I don’t know about you, but I’m sick and tired of phones I have to throw away after 2-3 years because they turn into unusable crap. I’m sick and tired of computers and external hardware that start to break down after 3 years, some of them right after their warranty expires. And if would see what a mess we’ve made of this world, with destructive mining for rare earth minerals used in our electronics and with mountains of electronic trash polluting the ground and water tables in many places around the world, you’d be sick and tired of this as well.

There are much better ways of doing things. FairPhone is pointing the way for mobile phones. iFixit is helping too, with online service manuals and parts. But the bulk of the work still hasn’t been done. I still don’t see 20-year computers and 10-year laptops in stores. Where are they? Who’s making them? I’d like to buy one.

Evening primrose
Gallery

Summertime in our garden

Now that August is almost here and summer flowers will soon go dormant, I thought I’d show you the beauty we’ve been enjoying during the last couple of months. There are 49 photos in this post; I hope you’ll take the time to see each one. Should you love the fruits and flowers — and I think you will — my wife is the one who gets the credit, she pampers them every day. Enjoy!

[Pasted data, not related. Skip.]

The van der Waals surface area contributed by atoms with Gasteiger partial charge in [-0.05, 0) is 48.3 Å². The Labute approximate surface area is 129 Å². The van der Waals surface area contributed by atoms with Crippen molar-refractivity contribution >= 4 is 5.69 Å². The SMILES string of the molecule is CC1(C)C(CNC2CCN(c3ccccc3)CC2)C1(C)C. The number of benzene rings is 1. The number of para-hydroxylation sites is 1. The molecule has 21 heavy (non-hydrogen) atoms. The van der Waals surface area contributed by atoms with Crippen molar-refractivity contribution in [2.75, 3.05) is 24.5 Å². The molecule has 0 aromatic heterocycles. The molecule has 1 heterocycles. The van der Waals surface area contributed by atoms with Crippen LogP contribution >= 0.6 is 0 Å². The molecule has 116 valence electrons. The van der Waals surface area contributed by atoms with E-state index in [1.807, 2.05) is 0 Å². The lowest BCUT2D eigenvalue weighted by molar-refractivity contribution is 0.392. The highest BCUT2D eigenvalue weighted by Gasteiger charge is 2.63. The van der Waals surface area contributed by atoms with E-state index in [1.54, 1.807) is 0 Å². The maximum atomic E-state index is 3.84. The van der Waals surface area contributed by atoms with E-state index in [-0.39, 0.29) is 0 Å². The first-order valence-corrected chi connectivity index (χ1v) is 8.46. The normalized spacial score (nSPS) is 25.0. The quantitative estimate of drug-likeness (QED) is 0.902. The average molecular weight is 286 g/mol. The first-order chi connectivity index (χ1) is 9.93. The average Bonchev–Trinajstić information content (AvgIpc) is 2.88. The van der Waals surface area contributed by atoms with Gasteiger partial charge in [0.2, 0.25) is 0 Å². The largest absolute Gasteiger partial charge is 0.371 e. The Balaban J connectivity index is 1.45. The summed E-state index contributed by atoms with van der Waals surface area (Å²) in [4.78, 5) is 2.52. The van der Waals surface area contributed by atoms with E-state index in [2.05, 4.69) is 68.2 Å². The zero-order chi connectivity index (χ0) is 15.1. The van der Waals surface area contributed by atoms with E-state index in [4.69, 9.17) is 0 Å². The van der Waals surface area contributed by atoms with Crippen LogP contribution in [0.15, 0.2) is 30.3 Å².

Video

An insightful video essay about Chuck Jones

I loved this video essay by Tony Zhou about Chuck Jones, the genius behind many of the Looney Tunes cartoons. I absolutely love the classic Looney Tunes and Merrie Melodies shorts. New ones are still being made but sadly, they fall quite short of the mark set by the original ones made in the 40s, 50s and 60s. This video will help you understand the disciplined artistry that took place behind the scenes in order to create those beautiful cartoons.

Thank you Chuck Jones!

RTTE-010 Screenshot
Video

Romania Through Their Eyes – Mark Treon (RTTE-010)

Mark Treon and I sat down for a conversation about Romania on 7/8/15, in my studio. Mark has been coming to Romania since 1991, has made over 30 trips to the country and has also adopted a child here, which has bound him even closer to the country. He is now renovating three Saxon homes in the village of Richis and plans to turn them into an inn.

This is the tenth episode of “Romania Through Their Eyes”, a show featuring interviews with foreigners living in Romania. The show’s purpose is to get their impressions about the country and to start a dialogue which will lead to a greater understanding of the issues facing Romanians and Romania.

Music: “Ballade no. 4 in F minor, Op. 52” by Frederic Chopin, performed by Frank Levy. Track is public domain, obtained from Musopen.org.

RTTE-010-EN-HD
Released 7/13/15